The Mishneh Berurah (89:39) explains the logic underlying the ruling of the Shulkhan Arukh. When one is traveling one will not have the ability to properly concentrate on one’s prayers. While traveling, one is often seated, and not able to stand for prayer. Therefore, in order for one to pray standing (the Amidah), and with proper devotion (kavanah), one should recite the Amidah early in one’s home, (without a minyan, and without the Geulah prayer). The importance of kavanah outweighs the importance of reciting Geulah immediately prior to the Amidah.
In the Shulkhan Arukh (O.H. 94:4) it states that one who is riding on a donkey, and cannot descend to stand, and pray should pray where he is at, and face the direction he is traveling. This is true even if someone would be there to hold the animal in the interim. This is also true of one who is traveling by boat or wagon. (The same holds true today when one is traveling by car, bus, or plane). If one is not able to stand and pray, one should sit in one’s place, and pray. Even if one is traveling by foot one can pray facing the direction he is traveling, even if that direction is not facing Jerusalem. This is true even at times when no danger is present.
The Halakha expresses concern that if while traveling one is required to take one’s mind off of one’s destination and business, one will be troubled over the time lost and will, therefore, not pray with proper devotion (kavanah). The proper course of action in any situation like this depends upon the time, the place, one’s level of religious observance, and one’s ability to pray with a clear mind.
We see, therefore, that the requirement to stand while praying is very strict. Nonetheless, in order to safeguard one’s kavanah while traveling, one need not stand to pray. Yet, as we learned above (in O.H. 89:8) standing to pray, takes precedence over reciting Geulah immediately before the Amidah. We also learned (O.H. 111:3) that reciting Geulah before the Amidah takes precedence over praying with the congregation (the minyan).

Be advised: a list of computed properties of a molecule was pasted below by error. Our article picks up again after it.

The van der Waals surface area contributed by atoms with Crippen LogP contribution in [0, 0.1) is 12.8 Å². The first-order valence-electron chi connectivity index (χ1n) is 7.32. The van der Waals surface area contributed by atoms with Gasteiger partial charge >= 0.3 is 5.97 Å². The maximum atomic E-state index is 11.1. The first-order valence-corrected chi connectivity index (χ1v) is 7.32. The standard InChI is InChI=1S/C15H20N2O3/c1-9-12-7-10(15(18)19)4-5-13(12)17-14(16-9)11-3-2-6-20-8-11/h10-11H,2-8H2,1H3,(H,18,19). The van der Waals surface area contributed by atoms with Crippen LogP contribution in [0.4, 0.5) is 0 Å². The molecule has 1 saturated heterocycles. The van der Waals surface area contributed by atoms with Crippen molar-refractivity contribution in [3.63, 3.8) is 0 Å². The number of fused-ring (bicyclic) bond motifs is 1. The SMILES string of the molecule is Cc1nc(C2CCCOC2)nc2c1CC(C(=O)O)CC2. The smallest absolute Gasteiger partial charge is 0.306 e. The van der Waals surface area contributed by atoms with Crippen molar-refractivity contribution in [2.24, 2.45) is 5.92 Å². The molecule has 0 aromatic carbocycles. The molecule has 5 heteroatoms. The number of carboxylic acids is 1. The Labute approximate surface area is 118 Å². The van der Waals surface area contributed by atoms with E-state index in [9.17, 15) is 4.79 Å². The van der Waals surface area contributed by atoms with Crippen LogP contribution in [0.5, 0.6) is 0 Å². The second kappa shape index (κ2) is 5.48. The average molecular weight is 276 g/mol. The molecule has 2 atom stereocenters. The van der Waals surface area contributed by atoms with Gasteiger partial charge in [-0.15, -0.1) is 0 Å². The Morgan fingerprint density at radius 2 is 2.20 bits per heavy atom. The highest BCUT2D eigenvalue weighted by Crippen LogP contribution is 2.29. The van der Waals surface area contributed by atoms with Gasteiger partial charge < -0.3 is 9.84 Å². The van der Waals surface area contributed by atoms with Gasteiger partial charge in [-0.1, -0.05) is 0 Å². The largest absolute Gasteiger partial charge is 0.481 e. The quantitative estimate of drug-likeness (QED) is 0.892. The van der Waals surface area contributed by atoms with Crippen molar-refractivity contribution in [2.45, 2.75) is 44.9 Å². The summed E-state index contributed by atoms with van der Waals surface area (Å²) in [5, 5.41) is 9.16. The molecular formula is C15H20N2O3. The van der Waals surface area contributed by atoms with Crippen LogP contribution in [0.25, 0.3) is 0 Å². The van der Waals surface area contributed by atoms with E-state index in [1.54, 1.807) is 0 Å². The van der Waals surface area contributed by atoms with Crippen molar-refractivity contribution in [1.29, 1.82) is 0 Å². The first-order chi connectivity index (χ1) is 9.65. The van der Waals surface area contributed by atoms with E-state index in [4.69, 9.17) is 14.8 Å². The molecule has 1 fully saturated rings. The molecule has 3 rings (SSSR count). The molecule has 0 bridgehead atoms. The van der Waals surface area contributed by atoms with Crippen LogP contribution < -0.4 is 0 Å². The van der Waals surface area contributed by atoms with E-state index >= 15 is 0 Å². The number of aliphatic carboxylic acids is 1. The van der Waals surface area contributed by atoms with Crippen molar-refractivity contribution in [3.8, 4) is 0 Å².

To sum up, the importance of devotion in prayer exempts one from standing, which exempts one from reciting Geulah before the Amidah, which exempts one from davening with the minyan. Therefore, in brief, the importance of devotion (kavanah) in prayer certainly takes precedence over davening with congregation (minyan). This concludes the rationale as expressed by Rabbi Katzin in his Katzini Aretz.
Rabbi Katzin also quotes the Sha’arei Teshuva (O.H. 52:1) that states that one who normally prays slowly, and with devotion, and who cannot maintain his level of devotion if praying with a minyan should not pray with them. He should rather pray alone. He also quotes the RiDBaZ (3, 472), who states that one should only pray in a place where his devotion, and thoughts will not be disturbed. If this means that one will need pray alone, and not in the Synagogue, then so be it.